We make a lot of tikka masala – well, my wife does and I watch her. Tikka masala is something we’re absolutely obsessed with; it’s this long, kind of miserable process of making, but then it’s so rewarding and lasts for a week in the fridge. I’d say that’s probably our favorite thing to make. –T.W.
What’s your favorite comfort food? Bacon, definitely, and fried chicken as well. I don’t necessarily go to a restaurant, sit down and order fried chicken, but I can pick up fried chicken on the go. There’s a gas station over on Kingshighway and Manchester that Tim and I talk about all the time. You can get fried chicken in kind of obscure places and be totally happy about it. –T.H.
Gas station fried chicken and QuikTrip pizza are definitely the comfort foods of my life. That and any taco, anywhere, is pure comfort. –T.W.
If you could tell home cooks one thing, what would it be? I think drinkwise, fresh juices is one thing Tim always talks about. Not using store-bought juices or bottled juices, but using fresh juices makes such a difference in any sort of cocktail or beverage. That’s the first thing we always talk about. –T.H.
I would also say to read a book. There are books that can give the home bartender so much knowledge. A lot of times people are like, “I want to make a Manhattan at my house and I don’t know how.” And I tell them there’s a $7 book that can show you how and change your life. The Curious Bartender has books on almost every spirit and cocktail, and I stand behind all of those books. I think that that guy’s brilliant. We always talk about Death & Company being the comprehensive spirit and cocktail book; it's kind of the bible or what we consider the standard. They’re one of the OG bars in New York that was the forerunner of craft cocktails, and their book is comprehensive on the spirits, technique and tools you need to know. I think anyone who reads that front to cover is going to have more knowledge than 80 percent of the bartenders in St. Louis, to be honest with you.
What is your first food or drink memory? When I first started working at Baileys’ Range with Travis, that was my first introduction to high-quality, grass-fed product that was locally grown. I remember having one of the burgers there and noticing how it tasted different and better than anything I’ve had. It was an awakening to "Oh, there’s food you can get that's local and better." I don’t think I’d ever had something that was completely sourced from a farm within an hour. I remember that being kind of an “aha” moment for me. I also remember Kyle Mathis made me a Last Word at Taste around 2012 or 2013 and I had never had anything like it. I remember that just blowing my mind of what a cocktail could be and obsessing over the taste. To this day, that’s still one of my favorite cocktails and that was definitely a ground-breaking moment for me. –T.W.
I had a similar experience at Range beer-wise. I started around 2011, 2012 – right as a lot of the now-big names in the St. Louis beer scene like 4 Hands, Perennial and Urban Chestnut had just opened up. Range had 30 taps that were only local beers, and I remember Eugene Bailey specifically tasting me on beers and educating me not just on the beers themselves but on the breweries and where they were. That was definitely eye-opening to me on the beverage side as well – that you could have all these different beers that were so interesting and so different than what I was used to serving people or drinking at my friends’ houses. –T.H
What’s the most intriguing cocktail you’ve made recently, and why? The Golden State is a cocktail we’ve had on for a year now. It’s a coconut curry soup-inspired cocktail that has local Sunshine Dust tea from Big Heart Tea Co. infused into a coconut syrup with curry powder and a local gin from Kansas City. It was kind of a new page for us that we turned in introducing culinary-inspired cocktails that have savoriness but are still recognizable and palatable to people who aren’t super adventurous. –T.W.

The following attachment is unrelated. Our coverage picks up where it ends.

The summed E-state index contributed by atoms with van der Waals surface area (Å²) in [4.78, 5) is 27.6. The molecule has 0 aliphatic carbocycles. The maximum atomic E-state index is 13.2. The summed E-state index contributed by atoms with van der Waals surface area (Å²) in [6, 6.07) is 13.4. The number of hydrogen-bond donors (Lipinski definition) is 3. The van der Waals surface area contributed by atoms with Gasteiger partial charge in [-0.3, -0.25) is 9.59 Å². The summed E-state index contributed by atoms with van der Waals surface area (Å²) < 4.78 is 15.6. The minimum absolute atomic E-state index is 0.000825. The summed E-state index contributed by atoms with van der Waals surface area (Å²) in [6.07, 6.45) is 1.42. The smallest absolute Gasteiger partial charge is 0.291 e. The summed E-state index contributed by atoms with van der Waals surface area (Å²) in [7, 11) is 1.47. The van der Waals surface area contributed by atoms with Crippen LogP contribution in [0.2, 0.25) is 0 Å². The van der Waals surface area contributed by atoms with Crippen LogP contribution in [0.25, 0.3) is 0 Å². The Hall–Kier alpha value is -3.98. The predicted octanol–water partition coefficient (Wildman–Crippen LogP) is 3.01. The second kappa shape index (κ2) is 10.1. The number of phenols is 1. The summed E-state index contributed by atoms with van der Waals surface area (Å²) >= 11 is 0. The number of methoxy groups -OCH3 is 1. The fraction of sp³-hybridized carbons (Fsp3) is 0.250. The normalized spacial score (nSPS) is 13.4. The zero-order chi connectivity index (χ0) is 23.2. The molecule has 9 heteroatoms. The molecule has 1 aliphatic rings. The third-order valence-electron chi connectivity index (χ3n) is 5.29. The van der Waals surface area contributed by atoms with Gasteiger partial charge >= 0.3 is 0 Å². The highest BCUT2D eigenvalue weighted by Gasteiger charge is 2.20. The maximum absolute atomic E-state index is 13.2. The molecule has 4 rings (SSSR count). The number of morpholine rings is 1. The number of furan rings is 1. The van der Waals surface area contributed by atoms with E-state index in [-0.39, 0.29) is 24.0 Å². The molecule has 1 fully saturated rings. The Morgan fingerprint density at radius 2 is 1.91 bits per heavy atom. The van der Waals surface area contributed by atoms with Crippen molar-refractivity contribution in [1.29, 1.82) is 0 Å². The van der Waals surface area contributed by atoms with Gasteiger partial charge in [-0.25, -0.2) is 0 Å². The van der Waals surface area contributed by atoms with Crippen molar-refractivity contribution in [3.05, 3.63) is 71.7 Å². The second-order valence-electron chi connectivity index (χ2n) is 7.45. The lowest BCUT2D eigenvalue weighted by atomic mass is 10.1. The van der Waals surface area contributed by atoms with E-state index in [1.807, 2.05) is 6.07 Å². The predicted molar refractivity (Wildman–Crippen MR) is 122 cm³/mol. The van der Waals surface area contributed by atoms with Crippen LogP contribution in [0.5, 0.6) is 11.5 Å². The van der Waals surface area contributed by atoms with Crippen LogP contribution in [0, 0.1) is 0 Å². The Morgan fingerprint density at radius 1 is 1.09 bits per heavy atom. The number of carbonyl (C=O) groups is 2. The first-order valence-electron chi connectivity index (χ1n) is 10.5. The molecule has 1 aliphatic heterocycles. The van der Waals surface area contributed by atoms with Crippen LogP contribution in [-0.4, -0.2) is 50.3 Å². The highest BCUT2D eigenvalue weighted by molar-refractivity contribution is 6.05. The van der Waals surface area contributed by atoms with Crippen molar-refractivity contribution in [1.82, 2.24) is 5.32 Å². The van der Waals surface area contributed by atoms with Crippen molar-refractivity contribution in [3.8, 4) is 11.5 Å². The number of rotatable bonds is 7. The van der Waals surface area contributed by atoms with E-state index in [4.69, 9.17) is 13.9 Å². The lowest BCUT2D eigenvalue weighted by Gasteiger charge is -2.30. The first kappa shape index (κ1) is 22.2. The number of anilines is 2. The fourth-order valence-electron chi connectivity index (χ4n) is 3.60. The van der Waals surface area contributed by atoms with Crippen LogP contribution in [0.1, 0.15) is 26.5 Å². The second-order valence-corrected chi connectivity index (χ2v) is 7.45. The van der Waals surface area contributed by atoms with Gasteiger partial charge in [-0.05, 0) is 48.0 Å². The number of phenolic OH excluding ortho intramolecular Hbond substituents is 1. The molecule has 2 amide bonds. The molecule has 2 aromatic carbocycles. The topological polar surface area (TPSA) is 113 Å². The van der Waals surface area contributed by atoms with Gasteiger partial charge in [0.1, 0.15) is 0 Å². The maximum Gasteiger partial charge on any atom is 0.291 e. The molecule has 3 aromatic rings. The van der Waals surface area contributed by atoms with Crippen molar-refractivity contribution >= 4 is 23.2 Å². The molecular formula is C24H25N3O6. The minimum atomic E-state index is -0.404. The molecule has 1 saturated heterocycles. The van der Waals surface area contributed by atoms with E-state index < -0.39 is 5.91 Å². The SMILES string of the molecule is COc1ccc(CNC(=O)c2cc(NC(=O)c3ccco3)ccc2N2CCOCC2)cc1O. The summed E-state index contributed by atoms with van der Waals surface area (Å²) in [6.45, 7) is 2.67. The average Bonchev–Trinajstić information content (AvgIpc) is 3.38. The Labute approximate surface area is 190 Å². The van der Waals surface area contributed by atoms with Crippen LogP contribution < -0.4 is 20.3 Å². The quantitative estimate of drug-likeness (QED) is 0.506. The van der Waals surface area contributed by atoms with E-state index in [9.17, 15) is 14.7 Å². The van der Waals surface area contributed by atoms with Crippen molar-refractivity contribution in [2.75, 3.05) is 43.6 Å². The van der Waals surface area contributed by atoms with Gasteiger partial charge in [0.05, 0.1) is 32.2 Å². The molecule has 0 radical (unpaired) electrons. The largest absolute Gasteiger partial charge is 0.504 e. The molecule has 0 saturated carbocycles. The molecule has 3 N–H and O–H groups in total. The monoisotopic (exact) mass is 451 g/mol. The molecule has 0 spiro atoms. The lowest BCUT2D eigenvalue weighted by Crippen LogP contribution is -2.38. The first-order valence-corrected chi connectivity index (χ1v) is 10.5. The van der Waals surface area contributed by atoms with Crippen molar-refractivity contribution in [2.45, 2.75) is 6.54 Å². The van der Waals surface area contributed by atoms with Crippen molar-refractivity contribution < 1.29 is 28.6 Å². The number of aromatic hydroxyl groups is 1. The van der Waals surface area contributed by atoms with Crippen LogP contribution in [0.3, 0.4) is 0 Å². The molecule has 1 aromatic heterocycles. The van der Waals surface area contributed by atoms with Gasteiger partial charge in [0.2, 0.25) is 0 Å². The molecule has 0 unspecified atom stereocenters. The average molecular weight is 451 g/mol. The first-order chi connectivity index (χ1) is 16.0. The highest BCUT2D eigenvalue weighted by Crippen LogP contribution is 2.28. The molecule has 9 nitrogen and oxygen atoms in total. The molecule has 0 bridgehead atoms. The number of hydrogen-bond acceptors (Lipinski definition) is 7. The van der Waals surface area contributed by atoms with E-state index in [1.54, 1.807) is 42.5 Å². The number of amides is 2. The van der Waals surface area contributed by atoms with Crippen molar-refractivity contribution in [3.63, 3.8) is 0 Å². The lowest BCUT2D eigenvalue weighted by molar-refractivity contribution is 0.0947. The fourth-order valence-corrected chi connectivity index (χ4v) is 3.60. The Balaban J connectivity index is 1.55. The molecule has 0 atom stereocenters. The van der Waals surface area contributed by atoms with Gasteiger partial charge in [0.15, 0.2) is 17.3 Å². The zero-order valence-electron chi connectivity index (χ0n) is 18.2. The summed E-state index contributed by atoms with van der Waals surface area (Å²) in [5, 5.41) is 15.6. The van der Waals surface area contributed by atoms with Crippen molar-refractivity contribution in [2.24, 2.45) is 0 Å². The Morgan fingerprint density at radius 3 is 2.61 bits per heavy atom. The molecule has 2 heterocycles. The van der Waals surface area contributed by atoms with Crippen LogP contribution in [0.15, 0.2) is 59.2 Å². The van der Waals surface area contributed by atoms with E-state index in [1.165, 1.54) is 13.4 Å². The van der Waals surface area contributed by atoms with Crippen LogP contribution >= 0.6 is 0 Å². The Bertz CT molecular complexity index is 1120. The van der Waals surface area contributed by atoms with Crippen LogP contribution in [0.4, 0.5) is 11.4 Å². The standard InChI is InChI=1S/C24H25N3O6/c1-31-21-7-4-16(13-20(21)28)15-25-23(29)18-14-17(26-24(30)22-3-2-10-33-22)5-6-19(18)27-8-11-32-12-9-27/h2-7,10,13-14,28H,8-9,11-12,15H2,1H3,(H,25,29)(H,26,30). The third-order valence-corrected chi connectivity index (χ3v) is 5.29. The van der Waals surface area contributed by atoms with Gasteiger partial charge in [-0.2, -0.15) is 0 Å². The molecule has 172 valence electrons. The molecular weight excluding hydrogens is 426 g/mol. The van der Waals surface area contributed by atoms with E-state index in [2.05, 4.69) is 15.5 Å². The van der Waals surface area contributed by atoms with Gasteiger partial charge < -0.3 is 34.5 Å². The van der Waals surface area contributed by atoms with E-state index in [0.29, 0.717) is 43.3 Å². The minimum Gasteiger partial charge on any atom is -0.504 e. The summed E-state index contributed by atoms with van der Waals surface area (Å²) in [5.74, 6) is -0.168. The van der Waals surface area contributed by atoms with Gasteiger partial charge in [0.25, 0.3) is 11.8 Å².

How do you approach R&D at your restaurant, and what inspires that process? A lot of times it comes from one or two flavor combinations that I find intriguing or interesting in a food dish or a classic cocktail, whether it’s ginger and grapefruit or chocolate and coconut. One school of thought is you take a spirit, taste it and try to enhance those nuances with other supporting flavors. More recently, the way our menu has been created is taking specific flavor pairings and then trying to expand them and figure out what spirit could complement it. It's kind of a backwards approach. We like to try things that are weird or sound strange. I might not have had a cocktail that has kale and pineapple, but I’ve had a kale-pineapple smoothie, so I know that will work. How do we make that work? What techniques and processes can we use to make cocktails [in] beautiful colors and still taste good but not take 10 hours of prep? It's the whole mentality of: How do we do something completely new and yet completely relatable? It’s fun, but it’s challenging because you don’t want to put 12 things in one cocktail and scare people, but you also don’t want people to say, "I’ve seen this before." We have a Tiki cocktail on the menu right now, Swim Good, with horseradish, sherry, coconut and pineapple. It’s difficult to incorporate horseradish in a palatable, delicious way because it's kind of a polarizing flavor. But I know horseradish pairs with pineapple and coconut and sherry because I’ve had it in ceviche-style dishes, so how do we take a Piña Colada, which everyone knows, and then try to combine them? –T.W.
We talk a lot about how we don’t want to scare people; we don’t want words on the menu that people don’t understand. It’s really that balance of how do we do something that’s really exciting, fun and new, but at the same time what do we incorporate that keeps this really approachable? Kale and pineapple might sound weird in a cocktail, but you’ve had those flavors before, and you’re really familiar with how they work together. It’s not something you’ve never heard of before. –T.H
Retreat Gastropub, 2 N. Sarah St., Central West End, St. Louis, Missouri, 314.261.4497, retreatgastropub.com